January 27th, 2011 §
Yesterday, right before I had to leave for work, the lower, left side of my back was real achy. I knew I had some trigger points, but I didn’t have time to massage them out, so I took some pain reliever. When I got to work I felt very hampered by my back as I moved through the various tasks. My back really hurt – it was distracting, and annoying. I kept waiting for the pain relief from the Aleve. It never arrived. The trigger points were too deep in the muscle for me to work them out with my finger tips. Believe me, I tried.
It was late when I got home. My back was bothering me. Nothing had changed. It wasn’t any worse and it wasn’t any better. I had a little supper.
Then I grabbed the theracane and started working out the knots.
After some deep massage to the trigger points I gave it a rest and took care of some things at home (like running a load of laundry). It was time to put the dogs out before my shower and while I waited I used my knobble to work some more on the knots that had made the last several hours a lesson in pain tolerance. I decide it was a good night for an epsom salt bath. By the time I was pulling on my jammies, my back felt pretty good.
What had I done during the day that brought out the worst in my back?
What quick fix did I try to get rid of it?
Aleve. It didn’t do a thing.
What did I do that night to bring relief?
Trigger point massage!
It works. Drug free relief.
I like that.
When I woke up this morning. Zero back pain. Zero.
January 25th, 2011 §
There are numerous muscular stresses that activate trigger points. When the muscles are not warm and ready to respond, an annoying trigger point can develop with any sudden movement. It could possibly be one or numerous troublesome trigger points as the muscles react to the event. It can happen with a simple trip over your own two feet. An actual fall can activate trigger points throughout the body. Often there is a sense of muscle soreness, a kink, or a twist when the pain is actually the result of trigger points embedded in the muscle. This is often over looked, even though self treatment with simple massage can speed recovery.
Chronic trigger points can be a sign that physical adjustment is due or it will be a constant battle to release the resulting muscular tension. Bad posture while sitting at a desk or when driving in the car can create prolonged stress on muscles in the back and shoulders. Lack of proper form when exercising can activate trigger points. Muscles expected to work when “cold” can knot up. All trigger points can impede progress.
Lastly, the not-to-be-forgotten and ever notorious emotional stress can send muscles into a trigger point tea party. Yes, emotional stress, that one is the hardest for me to work on. I have a classic stoic temperament. Probably a result of my wonderful Finnish heritage. There are moments when I can literally feel stress tightening the muscles of my neck, moving into my shoulders and down my arms. I need to work on keeping my arms relaxed.
When trigger points develop it feels like a “knot” under the skin.
For people like my husband, these knots come seldom, but go easily with pressure applied following simple massage techniques. When he fell last spring and fractured his ankle, he developed trigger points in the arms, shoulders, back, legs, and feet. The knots in the arms and back were easily released. Soon after that, the shoulder trigger points relaxed, but the lower legs and feet were troublesome. These knots took months, but once released, they have not returned.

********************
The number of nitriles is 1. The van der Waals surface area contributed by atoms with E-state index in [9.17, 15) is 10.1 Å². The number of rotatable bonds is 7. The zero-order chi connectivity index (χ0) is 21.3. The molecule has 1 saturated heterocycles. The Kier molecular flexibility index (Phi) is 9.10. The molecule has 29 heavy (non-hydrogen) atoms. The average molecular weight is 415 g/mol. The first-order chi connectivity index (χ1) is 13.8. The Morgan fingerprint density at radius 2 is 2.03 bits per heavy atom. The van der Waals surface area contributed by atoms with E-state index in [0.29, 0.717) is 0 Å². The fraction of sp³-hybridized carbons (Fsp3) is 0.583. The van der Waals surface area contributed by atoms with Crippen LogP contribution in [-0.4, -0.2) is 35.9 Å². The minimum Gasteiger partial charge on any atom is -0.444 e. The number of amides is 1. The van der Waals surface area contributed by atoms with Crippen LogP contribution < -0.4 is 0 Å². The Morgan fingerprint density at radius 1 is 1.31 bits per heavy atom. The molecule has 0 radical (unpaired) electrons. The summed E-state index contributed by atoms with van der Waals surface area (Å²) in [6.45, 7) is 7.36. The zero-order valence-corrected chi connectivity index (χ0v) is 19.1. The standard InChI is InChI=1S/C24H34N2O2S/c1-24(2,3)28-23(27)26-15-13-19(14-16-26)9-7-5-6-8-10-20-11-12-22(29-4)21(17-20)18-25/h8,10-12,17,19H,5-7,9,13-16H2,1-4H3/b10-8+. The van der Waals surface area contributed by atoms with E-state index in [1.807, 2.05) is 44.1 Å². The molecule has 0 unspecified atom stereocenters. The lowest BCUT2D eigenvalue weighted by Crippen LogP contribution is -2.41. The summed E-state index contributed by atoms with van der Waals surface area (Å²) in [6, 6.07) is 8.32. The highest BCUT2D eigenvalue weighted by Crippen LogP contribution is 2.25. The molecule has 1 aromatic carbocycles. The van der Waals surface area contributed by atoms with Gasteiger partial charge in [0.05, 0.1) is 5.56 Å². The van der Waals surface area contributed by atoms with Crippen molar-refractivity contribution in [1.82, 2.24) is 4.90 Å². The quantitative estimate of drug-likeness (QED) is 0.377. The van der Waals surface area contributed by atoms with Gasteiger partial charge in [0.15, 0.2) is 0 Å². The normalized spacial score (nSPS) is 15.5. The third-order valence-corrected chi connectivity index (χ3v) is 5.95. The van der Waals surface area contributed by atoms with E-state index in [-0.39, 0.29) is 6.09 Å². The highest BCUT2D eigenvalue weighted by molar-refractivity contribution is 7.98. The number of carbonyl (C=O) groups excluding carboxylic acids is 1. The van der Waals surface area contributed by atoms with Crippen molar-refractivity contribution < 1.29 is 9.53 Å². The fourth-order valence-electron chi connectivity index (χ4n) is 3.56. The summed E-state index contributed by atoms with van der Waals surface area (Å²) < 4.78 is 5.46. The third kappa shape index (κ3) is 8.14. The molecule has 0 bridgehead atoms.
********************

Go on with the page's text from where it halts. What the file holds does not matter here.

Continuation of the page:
For people like me, it is more of a chronic condition.
For more than ten years I suffered with muscular pain that left me in a constant state of tiredness, forcing me to adjust my plans way too many times.
I release trigger points every day and yet, I develop trigger points every day too.
Most of these muscles knots disappear, never to be found again, but too many knots redevelop. I have become acutely aware of putting stress on my muscles. I avoid overuse by training carefully and taking my time when I exercise. I have become very aware of my posture and probably over check that my shoulders are held in proper alignment with my hips. I try to wear clothing that will keep my muscles warm (temperatures have been in the single digits lately). I routinely stretch my muscles. These steps have given me a sense of being capable once again. I feel great. I didn’t know it was possible to feel this good again.
I have released hundreds of trigger points since learning about them and that has changed my life.
Now, I work on probably 10 to 20 trigger points every day. Massage helps. Improving posture helps. Stretching helps. It all helps. By doing all this and checking daily for the troublesome trigger points I have had a great deal of relief from the pain associated with the waste products carried by the lymph fluid that accumulates in the muscle fibers. This part has been incredible to say the least. Trigger points slow if not block metabolic waste in the muscles. I did not know anything about this before, but I now know the joy of getting rid of it. The blockages where waste accumulates made me feel swollen, sore, and tired. The waste includes nerve irritants which create and prolong pain. Blood cannot travel effectively through the affected tissue. The muscle may even seem to freeze in a painful contraction with numerous trigger points developing making use of the muscle difficult.Trigger point massage releases the knot, moves the blood in and the lymph fluid moves out. The first step in healing painful muscles is understanding trigger point pain.